Their legs and arms are painted red, and an elder dips a daisy in liquid rubber or black ink and spatters it across their faces. In the past the young women led the gathered people to the temples of Chikomekoatl and Zinteotl to venerate the seeds, but today their temples no longer exist. Therefore, they take them instead to the field or garden where the maize is to grow, for this is their home, and sacred to them, and here they, with the elders of her community, seek the blessings of our Mother and Father the Maize. With the smoke of Kopal we ask that they give us the gift of Their sacred flesh. The procession to the field takes place in silence. No one may speak, and if any speak, they should be reprimanded. If there are no fields or gardens at which to bless the corn-cobs, then the maidens should walk in a circle six times, perhaps around the block on which you live or even just in your living room, while honoring the four directions, of Our Father the Sky and Our Mother the Earth, and ask all of the Teteoh to bless the seeds and to bring abundance into our lives. The corn is then wrapped in papers and spattered with rubber or ink, and if you have a granary, they are placed there, and left there throughout the year, for they are its heart, they are the representation of Chikomekoatl, in whom She dwells. If you do not have a granary, they remain in your kitchen, on a tlamanalli, where they will bring abundance into your life.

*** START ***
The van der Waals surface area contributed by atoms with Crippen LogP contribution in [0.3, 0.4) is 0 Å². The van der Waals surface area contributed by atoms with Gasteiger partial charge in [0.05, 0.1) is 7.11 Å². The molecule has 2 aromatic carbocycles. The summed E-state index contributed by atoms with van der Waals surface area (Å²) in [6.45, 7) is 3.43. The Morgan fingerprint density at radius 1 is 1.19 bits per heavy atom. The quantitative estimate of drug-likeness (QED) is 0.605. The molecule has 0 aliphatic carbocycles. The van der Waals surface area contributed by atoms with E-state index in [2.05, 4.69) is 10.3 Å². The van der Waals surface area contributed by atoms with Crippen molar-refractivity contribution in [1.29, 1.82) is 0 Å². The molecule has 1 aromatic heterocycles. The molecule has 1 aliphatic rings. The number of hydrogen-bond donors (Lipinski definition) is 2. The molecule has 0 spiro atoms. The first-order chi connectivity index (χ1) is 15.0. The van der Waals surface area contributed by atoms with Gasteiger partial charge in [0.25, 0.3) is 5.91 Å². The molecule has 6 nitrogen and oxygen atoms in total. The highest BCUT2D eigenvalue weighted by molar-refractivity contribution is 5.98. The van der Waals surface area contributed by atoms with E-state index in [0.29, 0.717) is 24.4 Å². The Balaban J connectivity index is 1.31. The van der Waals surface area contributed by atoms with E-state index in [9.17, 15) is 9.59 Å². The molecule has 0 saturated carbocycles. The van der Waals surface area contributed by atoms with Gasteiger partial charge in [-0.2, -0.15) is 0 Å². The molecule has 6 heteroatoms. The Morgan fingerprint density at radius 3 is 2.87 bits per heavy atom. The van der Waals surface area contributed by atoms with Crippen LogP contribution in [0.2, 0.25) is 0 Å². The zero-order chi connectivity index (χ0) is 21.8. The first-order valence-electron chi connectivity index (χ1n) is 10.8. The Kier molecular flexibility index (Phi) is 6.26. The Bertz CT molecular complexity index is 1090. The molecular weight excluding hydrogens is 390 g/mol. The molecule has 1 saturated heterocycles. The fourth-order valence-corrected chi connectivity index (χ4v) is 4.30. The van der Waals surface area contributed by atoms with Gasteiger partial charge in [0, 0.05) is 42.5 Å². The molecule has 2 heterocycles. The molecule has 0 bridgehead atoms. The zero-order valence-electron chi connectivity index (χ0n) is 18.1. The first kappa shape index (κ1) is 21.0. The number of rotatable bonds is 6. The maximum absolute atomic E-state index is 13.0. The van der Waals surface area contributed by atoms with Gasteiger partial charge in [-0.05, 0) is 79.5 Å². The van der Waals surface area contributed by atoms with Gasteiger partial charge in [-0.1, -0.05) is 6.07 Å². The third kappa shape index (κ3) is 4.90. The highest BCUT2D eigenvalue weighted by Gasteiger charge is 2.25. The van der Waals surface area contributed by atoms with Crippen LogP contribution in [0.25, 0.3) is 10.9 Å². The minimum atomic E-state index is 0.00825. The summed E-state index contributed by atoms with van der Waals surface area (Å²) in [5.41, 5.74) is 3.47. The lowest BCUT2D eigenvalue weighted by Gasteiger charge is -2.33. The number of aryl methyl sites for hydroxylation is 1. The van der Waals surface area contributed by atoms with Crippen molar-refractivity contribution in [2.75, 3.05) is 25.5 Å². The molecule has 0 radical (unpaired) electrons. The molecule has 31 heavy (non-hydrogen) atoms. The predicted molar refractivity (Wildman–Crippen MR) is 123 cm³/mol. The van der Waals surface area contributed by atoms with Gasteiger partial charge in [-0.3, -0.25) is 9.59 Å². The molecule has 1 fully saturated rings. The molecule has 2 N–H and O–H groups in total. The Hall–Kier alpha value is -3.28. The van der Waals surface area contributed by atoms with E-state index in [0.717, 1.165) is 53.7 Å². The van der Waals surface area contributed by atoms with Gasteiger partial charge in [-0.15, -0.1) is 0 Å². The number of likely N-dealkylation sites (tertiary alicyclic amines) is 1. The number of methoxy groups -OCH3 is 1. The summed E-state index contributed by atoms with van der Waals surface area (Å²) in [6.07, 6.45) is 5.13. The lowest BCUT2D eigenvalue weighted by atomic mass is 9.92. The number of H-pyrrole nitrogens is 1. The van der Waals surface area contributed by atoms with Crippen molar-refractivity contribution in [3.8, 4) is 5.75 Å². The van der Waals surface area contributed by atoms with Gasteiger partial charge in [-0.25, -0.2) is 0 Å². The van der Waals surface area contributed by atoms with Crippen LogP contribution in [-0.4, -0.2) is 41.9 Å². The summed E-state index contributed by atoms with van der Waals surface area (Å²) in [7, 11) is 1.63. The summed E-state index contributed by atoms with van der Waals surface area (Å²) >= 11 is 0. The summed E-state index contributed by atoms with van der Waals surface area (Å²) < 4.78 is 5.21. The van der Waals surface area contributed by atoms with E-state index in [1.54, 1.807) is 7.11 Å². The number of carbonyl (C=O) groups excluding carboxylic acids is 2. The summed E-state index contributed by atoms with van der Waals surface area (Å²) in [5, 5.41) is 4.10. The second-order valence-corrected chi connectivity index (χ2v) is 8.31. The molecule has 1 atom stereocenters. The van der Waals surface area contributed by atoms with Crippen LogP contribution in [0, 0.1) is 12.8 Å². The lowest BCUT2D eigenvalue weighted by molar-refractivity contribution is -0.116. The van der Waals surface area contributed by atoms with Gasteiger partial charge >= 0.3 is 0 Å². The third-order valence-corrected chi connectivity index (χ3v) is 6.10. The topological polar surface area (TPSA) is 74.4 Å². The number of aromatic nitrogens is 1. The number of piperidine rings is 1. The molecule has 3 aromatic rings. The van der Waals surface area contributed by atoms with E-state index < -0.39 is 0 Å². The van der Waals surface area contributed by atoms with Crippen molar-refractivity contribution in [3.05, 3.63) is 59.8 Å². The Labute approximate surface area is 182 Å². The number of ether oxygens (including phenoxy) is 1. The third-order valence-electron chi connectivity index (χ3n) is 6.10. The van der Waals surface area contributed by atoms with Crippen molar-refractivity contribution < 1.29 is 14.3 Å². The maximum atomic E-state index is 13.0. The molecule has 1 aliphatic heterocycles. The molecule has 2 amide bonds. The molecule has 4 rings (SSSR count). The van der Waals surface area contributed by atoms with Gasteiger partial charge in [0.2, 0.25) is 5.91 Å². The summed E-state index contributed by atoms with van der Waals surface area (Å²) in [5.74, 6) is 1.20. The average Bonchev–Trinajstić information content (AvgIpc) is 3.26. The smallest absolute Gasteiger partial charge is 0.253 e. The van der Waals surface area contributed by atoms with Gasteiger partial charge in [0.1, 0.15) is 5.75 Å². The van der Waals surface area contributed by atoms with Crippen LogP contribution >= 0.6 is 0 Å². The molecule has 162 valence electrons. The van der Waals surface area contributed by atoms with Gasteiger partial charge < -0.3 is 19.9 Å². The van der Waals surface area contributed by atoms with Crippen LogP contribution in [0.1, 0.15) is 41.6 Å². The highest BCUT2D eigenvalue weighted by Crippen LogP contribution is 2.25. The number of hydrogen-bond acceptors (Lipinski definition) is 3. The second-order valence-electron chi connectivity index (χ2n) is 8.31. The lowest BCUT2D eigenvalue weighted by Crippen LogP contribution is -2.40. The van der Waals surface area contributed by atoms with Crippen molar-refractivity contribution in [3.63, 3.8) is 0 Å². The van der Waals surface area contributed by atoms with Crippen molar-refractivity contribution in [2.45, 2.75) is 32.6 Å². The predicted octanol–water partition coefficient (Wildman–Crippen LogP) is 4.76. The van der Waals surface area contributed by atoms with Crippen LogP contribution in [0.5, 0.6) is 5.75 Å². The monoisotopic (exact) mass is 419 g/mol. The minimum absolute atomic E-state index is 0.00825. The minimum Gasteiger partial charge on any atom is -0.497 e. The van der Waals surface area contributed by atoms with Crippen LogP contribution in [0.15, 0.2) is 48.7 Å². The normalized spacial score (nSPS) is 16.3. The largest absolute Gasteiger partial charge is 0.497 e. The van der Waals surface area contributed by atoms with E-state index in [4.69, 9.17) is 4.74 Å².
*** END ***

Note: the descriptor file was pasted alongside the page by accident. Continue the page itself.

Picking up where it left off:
Wey Tozoztli, Codex Tovar